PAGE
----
October 13, 2016

Review: Ms. Marvel, Vol. 5: Super Famous

Ms. Marvel, Vol. 5: Super Famous Ms. Marvel, Vol. 5: Super Famous by G. Willow Wilson
My rating: 5 of 5 stars

When I reviewed the previous Ms. Marvel, Last Days, I noted that the series had regained its usual quality following what I felt was a disappointing third volume, Crushed. This installment completes this return to form, taking its place alongside my favorite so far of the series, Generation Why.

I must admit that I haven't (so far) read any of the other relevant Marvel storylines, so I have no idea what went into Kamala Khan's becoming an Avenger. Not to worry. G. Willow Wilson does an admirable job of compressing these outside developments into three finely-drawn pages, and then we go back to the themes that make Super Famous such an excellent addition to the series.

In this volume, Kamala is torn between her duties as an Avenger and her family and friends. We realize, before she does, that she is stretching herself way too thin, and is trying, as she says, to be "too many things to too many people." Before this is resolved at the end, we are treated to two entertaining stories that drive the point home. In the first, her best friend Bruno (who she told in Last Days she couldn't be with because she had to devote herself to being Ms. Marvel) finds a girlfriend, Michaela "Mike" Miller. (By the way, Mike is an awesome addition to the series, and I hope we see more of her.) There is a bit of complicated arglebargle about Jersey City being taken over by a development company, Hope Yards, which turns out to be a front for the Avengers' old enemy, Hydra. Kamala and Mike work together to defeat Hydra (at least this time) and send it scurrying, but the tension between Kamala's private and superhero lives is driven home.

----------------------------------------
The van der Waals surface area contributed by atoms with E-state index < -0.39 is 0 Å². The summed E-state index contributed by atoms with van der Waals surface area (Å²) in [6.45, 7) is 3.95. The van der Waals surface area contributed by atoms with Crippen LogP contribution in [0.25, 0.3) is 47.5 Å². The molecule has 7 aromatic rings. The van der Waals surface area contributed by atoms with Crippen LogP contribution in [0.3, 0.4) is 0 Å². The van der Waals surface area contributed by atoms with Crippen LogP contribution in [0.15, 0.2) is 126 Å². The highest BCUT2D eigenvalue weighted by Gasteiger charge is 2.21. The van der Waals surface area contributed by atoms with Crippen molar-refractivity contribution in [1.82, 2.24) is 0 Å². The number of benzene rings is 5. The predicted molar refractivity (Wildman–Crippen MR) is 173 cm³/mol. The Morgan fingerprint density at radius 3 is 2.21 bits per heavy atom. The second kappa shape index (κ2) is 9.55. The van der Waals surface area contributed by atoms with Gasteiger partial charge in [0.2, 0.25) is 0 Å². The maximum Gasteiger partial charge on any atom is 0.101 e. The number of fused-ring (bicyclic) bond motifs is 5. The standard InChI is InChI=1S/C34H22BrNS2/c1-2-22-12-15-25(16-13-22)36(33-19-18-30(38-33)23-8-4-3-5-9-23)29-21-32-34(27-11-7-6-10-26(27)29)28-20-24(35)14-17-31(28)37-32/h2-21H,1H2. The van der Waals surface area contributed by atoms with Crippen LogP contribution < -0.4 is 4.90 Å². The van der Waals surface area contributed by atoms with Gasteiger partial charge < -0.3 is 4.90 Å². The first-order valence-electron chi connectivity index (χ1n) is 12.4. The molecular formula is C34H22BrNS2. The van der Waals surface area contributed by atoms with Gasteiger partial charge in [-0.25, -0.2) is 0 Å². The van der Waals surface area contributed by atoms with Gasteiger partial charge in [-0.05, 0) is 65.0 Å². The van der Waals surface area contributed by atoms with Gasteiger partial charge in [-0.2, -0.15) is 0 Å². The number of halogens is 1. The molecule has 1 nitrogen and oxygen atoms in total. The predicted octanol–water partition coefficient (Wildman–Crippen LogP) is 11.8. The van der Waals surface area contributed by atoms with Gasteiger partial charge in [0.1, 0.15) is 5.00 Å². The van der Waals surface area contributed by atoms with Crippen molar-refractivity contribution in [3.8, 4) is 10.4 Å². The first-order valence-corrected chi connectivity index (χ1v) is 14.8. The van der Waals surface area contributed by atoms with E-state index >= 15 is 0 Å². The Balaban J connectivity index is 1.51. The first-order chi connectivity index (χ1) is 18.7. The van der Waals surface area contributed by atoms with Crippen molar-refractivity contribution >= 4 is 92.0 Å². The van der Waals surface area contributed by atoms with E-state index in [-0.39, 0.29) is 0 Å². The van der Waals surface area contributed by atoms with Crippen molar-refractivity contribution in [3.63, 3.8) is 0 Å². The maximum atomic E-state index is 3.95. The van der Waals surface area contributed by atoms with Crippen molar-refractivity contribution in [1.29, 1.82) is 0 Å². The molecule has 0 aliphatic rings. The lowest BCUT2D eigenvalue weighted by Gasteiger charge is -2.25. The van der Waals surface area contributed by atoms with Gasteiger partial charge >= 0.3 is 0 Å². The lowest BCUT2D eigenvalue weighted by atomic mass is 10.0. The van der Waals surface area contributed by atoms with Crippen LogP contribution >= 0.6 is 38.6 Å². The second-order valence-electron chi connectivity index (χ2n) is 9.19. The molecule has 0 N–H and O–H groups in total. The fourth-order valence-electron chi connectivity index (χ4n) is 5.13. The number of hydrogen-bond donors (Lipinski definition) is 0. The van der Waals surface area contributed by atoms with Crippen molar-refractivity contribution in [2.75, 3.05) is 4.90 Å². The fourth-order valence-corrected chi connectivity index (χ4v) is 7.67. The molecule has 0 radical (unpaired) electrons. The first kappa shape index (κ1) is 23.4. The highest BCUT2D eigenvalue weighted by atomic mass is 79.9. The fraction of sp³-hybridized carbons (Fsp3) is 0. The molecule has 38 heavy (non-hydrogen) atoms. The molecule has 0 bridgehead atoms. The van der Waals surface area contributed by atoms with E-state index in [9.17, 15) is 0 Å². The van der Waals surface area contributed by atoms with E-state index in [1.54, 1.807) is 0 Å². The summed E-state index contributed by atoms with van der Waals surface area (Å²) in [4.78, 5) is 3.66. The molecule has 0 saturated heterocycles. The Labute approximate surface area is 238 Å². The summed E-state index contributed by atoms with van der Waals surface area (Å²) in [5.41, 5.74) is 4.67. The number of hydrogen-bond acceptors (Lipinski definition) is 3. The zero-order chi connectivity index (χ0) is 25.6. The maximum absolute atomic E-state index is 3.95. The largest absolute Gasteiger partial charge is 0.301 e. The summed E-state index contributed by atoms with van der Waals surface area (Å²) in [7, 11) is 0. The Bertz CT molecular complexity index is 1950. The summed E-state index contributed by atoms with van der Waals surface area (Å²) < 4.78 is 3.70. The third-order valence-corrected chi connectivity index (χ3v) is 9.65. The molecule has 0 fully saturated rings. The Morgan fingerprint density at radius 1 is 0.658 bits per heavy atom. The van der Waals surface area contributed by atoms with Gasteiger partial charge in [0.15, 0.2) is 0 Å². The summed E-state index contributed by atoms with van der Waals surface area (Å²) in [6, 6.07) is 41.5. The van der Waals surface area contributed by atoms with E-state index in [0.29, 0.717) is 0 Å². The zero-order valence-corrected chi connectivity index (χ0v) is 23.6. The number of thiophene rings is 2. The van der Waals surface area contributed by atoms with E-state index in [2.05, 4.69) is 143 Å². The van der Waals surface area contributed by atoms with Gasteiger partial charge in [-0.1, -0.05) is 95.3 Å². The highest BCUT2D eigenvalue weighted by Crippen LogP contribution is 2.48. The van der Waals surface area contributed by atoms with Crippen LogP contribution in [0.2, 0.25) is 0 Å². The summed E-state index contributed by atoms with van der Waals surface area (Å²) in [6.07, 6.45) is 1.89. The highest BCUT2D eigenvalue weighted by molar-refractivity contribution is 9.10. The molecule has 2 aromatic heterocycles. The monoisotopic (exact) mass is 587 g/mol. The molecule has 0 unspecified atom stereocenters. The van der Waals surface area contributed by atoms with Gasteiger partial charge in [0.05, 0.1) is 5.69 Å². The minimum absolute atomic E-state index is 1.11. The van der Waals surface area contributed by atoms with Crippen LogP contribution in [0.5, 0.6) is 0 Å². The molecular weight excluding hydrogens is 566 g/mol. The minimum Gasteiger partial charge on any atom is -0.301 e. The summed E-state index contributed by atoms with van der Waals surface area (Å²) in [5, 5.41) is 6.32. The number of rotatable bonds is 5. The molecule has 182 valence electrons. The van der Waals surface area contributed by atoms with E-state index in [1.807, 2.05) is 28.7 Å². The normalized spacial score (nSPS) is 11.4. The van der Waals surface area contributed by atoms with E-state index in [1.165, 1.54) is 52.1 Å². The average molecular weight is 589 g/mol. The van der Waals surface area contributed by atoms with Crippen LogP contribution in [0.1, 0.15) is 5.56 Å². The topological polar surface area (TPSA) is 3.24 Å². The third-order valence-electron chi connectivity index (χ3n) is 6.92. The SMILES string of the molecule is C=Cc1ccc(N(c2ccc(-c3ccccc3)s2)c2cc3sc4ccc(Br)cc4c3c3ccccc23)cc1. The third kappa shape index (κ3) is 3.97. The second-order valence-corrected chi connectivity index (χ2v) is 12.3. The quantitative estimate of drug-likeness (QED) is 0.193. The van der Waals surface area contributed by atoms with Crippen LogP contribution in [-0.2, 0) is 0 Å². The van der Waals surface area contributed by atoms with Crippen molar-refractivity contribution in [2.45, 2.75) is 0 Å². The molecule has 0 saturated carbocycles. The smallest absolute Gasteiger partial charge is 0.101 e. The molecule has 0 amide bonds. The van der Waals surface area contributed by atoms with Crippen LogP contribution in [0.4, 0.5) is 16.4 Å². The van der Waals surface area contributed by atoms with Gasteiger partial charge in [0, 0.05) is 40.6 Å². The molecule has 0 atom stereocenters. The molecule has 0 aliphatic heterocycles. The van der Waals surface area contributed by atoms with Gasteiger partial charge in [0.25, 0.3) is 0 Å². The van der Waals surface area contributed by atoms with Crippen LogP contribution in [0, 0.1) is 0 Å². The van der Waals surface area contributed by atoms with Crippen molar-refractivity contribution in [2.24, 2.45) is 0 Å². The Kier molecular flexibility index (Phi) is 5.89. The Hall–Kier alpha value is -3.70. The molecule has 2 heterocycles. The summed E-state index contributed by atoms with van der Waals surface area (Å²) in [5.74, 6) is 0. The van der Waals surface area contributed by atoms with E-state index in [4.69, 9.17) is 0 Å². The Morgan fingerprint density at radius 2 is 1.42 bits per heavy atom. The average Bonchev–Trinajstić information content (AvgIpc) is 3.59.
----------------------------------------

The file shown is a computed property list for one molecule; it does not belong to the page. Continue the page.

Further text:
In the second story, Kamala's brother Aamir meets a young woman named Tyesha and wants to get married. Kamala's attempts to continue in school, help with the planning of her brother's wedding, and bust Jersey City's bad guys lead her to create copies of herself, aka "golems," so she can be in three places at once. This, of course, gets out of hand, and she ends up fighting a giant version of herself, and calling in Captain Marvel and Iron Man to help her out.

(Yes, Tony Stark has a couple of brief cameos here. These lead to the single funniest panel in the entire book, where he folds his arms, looks down at Kamala, and demands an explanation: "Spill it. Whatever it is. Otherwise, you're gonna have to explain the whole thing to Patriot Pants, and you know how he is." One can only imagine Robert Downey Jr. delivering this line.)

After taking in Carol Danvers' advice, Kamala realizes where her priorities lie. The themes of home and family espoused here may be simple, but sometimes the most basic ideas are the most powerful. In any case, Super Famous is delightful, and I wholeheartedly recommend it.

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